(I jumped a few years back to another IFComp. This is 2009’s winner. Rover’s Day Out - Details (ifdb.org))
(warning: while I do not spoil any specific puzzles, this review talks about the underlying weirdness, for lack of a better word, of the game)
The start of this game threw me into a wholly unexpected situation. From the (quickly skimmed) blurb I had taken away that Rover’s Day Out would be a space adventure of sorts. Instead I got dropped in a fairly generic “my crappy apartment” intro. Complete with an annoying alarm clock waking me up!
That is… Until I started noticing things…
Most obviously, who are those people talking about me as if I were in another room. Am I? I sure can’t seem to talk to them or interact with them in any way.
And… What’s happening with the status bar? I’m used to glancing up there for confirmation of which room I’m in. This is different though… Some kind of technobabble straight from Enterprise’s ship’s computer. It’s responding to the boring around-the-house chores I’m doing though…
Wait… There are those voices again, talking about me in the bathroom. One’s being a prude about looking at me. But no-one’s here…
And then the whole thing collapses when I tried to turn on the dryer.
Rover’s Day Out is a 2009 game. It feels older though. This kind of confusing layering of player/PC personas reminds me a lot of the turn of the century experiments with the specifics of the IF medium.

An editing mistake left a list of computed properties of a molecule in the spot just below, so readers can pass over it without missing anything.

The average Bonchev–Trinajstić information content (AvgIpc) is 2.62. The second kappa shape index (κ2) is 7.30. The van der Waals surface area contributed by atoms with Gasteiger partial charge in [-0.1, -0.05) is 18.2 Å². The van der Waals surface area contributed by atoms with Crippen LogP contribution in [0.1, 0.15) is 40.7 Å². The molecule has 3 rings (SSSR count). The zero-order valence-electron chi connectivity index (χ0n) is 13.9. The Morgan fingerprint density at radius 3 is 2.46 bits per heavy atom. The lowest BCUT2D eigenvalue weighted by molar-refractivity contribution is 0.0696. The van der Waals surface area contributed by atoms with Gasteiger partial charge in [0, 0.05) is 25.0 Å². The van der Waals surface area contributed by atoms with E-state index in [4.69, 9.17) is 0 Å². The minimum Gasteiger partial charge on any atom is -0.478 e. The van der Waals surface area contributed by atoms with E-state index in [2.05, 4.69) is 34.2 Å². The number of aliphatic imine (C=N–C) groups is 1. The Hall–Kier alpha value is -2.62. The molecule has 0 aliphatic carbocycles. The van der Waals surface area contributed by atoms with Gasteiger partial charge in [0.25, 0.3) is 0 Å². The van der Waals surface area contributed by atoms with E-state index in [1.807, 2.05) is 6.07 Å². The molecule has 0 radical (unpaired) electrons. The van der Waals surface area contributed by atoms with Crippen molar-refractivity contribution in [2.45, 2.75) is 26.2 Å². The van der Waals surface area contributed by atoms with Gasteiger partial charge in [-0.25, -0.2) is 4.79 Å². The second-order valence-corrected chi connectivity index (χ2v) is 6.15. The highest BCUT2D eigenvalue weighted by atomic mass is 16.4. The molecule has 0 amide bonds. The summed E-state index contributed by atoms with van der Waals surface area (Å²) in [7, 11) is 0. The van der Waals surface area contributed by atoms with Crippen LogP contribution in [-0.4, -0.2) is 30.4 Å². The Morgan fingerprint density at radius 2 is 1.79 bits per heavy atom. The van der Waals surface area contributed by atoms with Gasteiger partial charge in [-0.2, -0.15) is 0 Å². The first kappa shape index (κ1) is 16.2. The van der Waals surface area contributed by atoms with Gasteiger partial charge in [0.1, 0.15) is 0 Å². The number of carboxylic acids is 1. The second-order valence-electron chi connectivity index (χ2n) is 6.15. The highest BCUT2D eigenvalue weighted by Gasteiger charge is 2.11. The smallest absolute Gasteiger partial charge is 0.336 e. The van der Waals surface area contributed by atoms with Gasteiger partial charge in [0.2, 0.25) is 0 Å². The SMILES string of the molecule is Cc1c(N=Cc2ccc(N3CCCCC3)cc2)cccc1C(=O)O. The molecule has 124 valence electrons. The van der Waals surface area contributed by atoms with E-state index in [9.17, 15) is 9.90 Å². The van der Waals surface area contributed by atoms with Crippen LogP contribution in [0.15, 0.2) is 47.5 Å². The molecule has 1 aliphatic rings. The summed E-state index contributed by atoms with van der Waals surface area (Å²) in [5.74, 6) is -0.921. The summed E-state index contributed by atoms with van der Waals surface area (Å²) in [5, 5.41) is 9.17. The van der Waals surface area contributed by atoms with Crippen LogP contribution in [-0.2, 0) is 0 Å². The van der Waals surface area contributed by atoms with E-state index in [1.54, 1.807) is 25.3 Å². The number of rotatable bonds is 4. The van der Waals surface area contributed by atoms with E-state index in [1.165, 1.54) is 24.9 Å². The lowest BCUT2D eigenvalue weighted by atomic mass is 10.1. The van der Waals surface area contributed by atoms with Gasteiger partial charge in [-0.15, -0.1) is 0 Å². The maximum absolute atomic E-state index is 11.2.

The author uses the an AI-simulation to create a rift between the PC’s perception, which consists of a simulated recreation of the morning ritual of one of the designers, and the engineers/designers who judge the AI-protagonist’s performance from outside, in the real world.
During the game, the player shifts somewhere between these levels of perception and knowledge. From being confronted with a domestic breakfast situation, I quickly latched on to the simulation context through cues from the game. My knowledge becomes greater than that of my PC. The commands I give still need to be approriate in the PC’s perceived reality however. This produces an alienating feeling of both inhabiting the PC and hovering above it. When the simulation-protocols are partially lifted during the endgame, this alienation is enhanced by an even greater disconnect between PC-perception and valid commands.
The fact that I, the player, am able to overhear the engineers talking about my, the PC’s, performance broadens the gap even more, even while I’m consciously striving to bridge that gap and stay connected with my PC.
There are a few points where the partial overlap between player and PC is less than perfectly recognized in the game’s responses, and sometimes I had a hard time discerning just what level of reality the description I was reading was about. Once I fully grokked the one-on-one relation between simulated and real objects though, the puzzles clicked quite easily and elegantly.
Confusing in a very good way. Must play.